Friday, March 16, 2012

Smothering. Or not.

Thursday morning I was out watering my garden - just about everything has sprouted - so fun! - and was looking rather forlornly at the huge patch of small weeds... wondering what to do about those...

I decided to give tarping them a try -- if it didn't work I wouldn't be out anything but the 10 minutes it took to put them down:

The dog was unsure about the whole set up at first -- sniffing around the edges -- but then!  Oh it's great fun to prance around on the tarps!  I think she was sure it would get her in trouble i.e. get her some attention but heck, I don't care... run your 70 pound self all over those weeds!  Accordingly, they quickly lost their allure.

Then I came to work, and Googled, "smother weeds with tarps" and everything I read said it won't work for a variety of reasons -- not totally dark under the tarps, or I should have tarped them much earlier in the season, and even then it would take 6-8 weeks (weeks!) -- the list went on.  So... there they are.  Apparently doing no good whatsoever.  I guess I'll pull them up this weekend.  At least the weeds "shouldn't" be thriving under there, right, the way they would be in the sunshine?  I've gotta go with that.

Tuesday, March 13, 2012

What I've Been Reading About...

Last year as you (may) know, I ripped out the turf grass in my backyard. 

It went from looking like this:

To this today, with composite granite:

(Wow!  It's been a long time since I did a side-by-side photo comparison!  I love it!)  I've got platforms to do yoga outside.  I have a vegetable garden.  I have several fresh herbs for cooking.  I have a couple of different butterfly gardens.  And I have no mowing schedule.  (Except for Greta's little patch of lawn!)  My backyard makes me so happy!  It literally is My Happy Place.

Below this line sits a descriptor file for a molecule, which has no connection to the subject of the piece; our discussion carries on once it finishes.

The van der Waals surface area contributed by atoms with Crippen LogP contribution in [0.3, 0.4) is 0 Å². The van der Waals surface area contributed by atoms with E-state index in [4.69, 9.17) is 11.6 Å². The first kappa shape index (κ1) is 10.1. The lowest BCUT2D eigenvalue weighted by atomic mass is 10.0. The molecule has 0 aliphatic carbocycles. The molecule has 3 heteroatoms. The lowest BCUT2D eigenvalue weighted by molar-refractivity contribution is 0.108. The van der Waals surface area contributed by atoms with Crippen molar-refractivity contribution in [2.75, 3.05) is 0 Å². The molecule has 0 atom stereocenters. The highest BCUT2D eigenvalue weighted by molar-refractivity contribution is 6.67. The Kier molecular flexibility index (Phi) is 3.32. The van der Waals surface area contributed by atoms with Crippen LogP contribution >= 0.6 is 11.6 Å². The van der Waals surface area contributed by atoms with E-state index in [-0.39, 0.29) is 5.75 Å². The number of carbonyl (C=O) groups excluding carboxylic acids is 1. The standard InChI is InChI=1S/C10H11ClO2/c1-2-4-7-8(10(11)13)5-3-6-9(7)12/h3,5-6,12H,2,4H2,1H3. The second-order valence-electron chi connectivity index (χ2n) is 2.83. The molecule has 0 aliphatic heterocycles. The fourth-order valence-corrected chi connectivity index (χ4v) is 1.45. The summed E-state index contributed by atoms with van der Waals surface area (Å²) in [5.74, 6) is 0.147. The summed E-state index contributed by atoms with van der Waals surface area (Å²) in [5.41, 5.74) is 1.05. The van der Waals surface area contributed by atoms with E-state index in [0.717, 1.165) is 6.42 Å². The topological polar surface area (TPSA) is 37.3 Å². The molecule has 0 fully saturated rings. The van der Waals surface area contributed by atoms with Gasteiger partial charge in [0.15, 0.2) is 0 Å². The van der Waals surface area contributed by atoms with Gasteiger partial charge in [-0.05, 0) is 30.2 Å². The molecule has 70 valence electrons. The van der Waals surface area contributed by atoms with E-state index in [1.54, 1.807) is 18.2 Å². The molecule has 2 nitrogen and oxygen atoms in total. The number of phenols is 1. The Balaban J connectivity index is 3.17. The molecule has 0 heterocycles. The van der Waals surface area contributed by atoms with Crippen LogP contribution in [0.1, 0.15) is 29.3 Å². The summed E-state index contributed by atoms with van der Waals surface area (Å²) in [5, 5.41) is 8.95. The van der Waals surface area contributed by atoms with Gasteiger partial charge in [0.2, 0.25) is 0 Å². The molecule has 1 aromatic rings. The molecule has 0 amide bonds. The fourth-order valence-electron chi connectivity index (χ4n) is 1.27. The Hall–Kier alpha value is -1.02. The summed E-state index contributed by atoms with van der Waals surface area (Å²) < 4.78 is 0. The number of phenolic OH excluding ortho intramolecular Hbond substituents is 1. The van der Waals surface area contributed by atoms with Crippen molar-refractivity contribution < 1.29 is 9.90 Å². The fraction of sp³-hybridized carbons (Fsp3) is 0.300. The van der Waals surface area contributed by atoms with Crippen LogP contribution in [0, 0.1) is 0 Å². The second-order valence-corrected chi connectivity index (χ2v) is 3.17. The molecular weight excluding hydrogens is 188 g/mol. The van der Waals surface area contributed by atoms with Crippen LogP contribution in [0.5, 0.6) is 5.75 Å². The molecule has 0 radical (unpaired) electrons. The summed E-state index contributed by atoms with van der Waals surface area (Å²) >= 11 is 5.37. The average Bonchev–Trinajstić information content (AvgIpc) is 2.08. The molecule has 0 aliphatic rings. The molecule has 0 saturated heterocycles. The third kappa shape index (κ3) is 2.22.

Now I am thinking about my tiny front yard.  Here's the most recent photo of it that I could find in my files - blurry because it's snowing!

I haven't done a ton of stuff to the front yard since moving in -- I had over 20 shrubs removed from the flower beds -- it was simply overplanted - and I put in a butterfly garden to the left of the long sidewalk.  I have some vague ideas to expand the flower bed on the right side (as seen in this photo) but I haven't executed yet.  I hope that this is the year.

But the lawn.  Ohh the lawn.  I don't really mind mowing it, I guess.  It's small.  It's square.  It's really boring.  But really, it serves no purpose other than providing a visual apron to my house - which, okay, I won't say it isn't eye-pleasing. But as Americans we expend so much time, energy and money on turfs that aren't native to our agricultural zones.  And so we fertilize.  And the fertilizers run off into our storm drains, which drain to our natural water sources... where things live.  Things that don't exactly thrive on lawn fertilizers.  And the things that do live in our lawns?  We hit them with pesticides!  (I won't trot out any numbers here on the amount of resources used on lawns in a time when water resources are being challenged -- they are out there, and they are easy to find.)